Simon Redfern’s (Sc 75) intelligent editorship has, over the last five years,
improved the style and content of The Old Oundelian, but this year there’s had to be a shift in balance.
Kiln Theatre, The Water House Project, Conducting under Covid and Keeping Music Alive all have important messages for these times.
I’m sorry there’s so little about sport, because I know that’s what so many of you look for first, but Arthur Marment (D 77), in his inimitable style, has provided a Multisports round-up.
OO golf matches were another covid-casualty, though reports of a mini-golf course in the grounds of St A were well-founded.
I did spot four recent OOs on the Oundle course doing the 72-hole Macmillan challenge (p 65).
After a little chat on the 9th, it emerged that they had bigger plans. They finished 90 holes with panache.
Typical Oundelians, making the best of it. Hearing so many of your voices has been an absolute pleasure.
It’s touching to read in The Class of 2010 that so many of you talk to – and often, apparently, live with – each other.
There’s no consistent ‘voice’ in this edition, though: it’s a mixture of young and old, female and male, more music and, of necessity, less sport.
In our lead article, Philip Sloan (LS 71) chronicles the history of the Schools on the anniversary of their reunification, prompting reflection on the impact of the vision of Sir William
and Lady Laxton on the town of Oundle and on the lives of those educated here over the past 450 years.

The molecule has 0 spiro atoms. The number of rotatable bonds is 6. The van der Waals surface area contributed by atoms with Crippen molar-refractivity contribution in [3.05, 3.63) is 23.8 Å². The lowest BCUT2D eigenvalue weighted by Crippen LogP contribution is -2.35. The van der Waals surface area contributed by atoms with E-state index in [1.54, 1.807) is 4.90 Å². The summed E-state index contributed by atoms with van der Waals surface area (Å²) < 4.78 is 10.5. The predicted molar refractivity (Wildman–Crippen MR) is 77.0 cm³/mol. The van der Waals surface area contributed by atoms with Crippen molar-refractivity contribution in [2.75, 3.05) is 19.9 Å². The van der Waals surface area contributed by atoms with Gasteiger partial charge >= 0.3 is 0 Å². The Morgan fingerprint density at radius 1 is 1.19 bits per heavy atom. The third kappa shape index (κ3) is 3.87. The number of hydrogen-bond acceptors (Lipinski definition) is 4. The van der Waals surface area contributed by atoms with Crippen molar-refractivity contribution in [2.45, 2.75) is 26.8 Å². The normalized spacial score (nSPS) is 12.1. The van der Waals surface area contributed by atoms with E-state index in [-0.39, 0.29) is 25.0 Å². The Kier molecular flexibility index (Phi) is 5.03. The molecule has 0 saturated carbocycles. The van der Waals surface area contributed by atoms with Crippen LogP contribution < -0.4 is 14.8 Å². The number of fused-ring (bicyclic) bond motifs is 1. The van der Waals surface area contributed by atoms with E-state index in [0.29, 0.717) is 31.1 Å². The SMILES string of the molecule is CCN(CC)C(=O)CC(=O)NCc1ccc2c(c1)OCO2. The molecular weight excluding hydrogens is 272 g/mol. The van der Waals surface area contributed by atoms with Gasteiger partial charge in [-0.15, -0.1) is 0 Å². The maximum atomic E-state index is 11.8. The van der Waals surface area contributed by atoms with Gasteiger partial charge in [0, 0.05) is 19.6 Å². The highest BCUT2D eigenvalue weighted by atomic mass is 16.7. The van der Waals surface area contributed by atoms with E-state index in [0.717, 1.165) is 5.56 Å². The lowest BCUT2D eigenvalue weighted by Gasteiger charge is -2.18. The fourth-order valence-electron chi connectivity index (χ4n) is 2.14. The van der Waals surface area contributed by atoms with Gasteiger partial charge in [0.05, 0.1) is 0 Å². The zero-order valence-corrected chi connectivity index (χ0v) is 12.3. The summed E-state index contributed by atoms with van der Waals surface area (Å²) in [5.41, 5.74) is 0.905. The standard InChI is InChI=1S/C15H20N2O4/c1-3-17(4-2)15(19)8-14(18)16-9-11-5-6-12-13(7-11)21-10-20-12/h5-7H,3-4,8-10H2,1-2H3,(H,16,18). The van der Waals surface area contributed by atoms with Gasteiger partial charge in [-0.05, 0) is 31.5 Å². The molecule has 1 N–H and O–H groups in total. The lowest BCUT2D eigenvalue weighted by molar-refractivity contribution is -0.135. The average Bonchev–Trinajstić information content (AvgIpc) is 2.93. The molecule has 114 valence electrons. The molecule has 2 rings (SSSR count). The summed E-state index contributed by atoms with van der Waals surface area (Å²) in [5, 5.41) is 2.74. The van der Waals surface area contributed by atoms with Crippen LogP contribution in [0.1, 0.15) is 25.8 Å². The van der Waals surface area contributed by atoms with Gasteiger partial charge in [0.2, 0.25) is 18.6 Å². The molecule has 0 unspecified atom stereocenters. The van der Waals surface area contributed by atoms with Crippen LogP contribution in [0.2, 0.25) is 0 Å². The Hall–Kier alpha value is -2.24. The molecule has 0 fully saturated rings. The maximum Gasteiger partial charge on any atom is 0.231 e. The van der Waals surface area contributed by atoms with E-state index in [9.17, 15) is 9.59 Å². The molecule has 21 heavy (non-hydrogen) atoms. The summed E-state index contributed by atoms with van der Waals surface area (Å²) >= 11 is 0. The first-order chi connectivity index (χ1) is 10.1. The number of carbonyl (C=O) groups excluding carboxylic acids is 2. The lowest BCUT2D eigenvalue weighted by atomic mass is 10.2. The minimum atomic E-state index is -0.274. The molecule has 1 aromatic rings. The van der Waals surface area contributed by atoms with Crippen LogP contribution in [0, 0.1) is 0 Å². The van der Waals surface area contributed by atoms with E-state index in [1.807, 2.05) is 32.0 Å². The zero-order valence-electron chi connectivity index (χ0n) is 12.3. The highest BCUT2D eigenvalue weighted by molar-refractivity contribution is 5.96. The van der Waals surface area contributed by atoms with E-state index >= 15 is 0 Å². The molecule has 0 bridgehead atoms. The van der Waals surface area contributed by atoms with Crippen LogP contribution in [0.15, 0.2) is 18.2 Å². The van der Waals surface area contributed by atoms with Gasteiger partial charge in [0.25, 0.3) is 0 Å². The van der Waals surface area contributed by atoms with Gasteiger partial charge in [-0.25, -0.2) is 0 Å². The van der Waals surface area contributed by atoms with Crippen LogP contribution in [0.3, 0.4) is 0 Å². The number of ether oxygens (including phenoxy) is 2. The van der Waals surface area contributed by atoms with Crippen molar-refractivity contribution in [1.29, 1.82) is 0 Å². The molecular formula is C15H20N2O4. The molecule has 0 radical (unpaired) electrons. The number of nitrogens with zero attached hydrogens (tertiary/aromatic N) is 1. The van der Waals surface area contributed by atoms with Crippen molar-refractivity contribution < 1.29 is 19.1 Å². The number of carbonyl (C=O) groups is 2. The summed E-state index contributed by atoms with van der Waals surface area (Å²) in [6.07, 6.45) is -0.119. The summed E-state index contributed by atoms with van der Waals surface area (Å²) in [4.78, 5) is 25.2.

What more can be said about dedication to the OO cause than that Philip has twice read Walker’s A History of the Oundle Schools?
I’m very grateful, too, that Steve Carr (S 84), well-known golf course photographer, was generous enough to take our splendid cover photograph.
While teaching here, I’ve come across many recent OOs, but the first time I met a senior branch in group formation was one Sunday morning in 2015.
Alerted by a noise from the hallway, I apprehended some chaps half-way up my staircase.
On being challenged in a not entirely friendly manner (surely my house looks like a private residence? It has sofas and everything….) they weren’t to be put off. ‘Oh, this is the Music School, isn’t it? We had lessons here.
Can we look upstairs?’ They had lots of stories. Last Sunday, five years later almost to the day,
another group came to the door. They knocked, this time.
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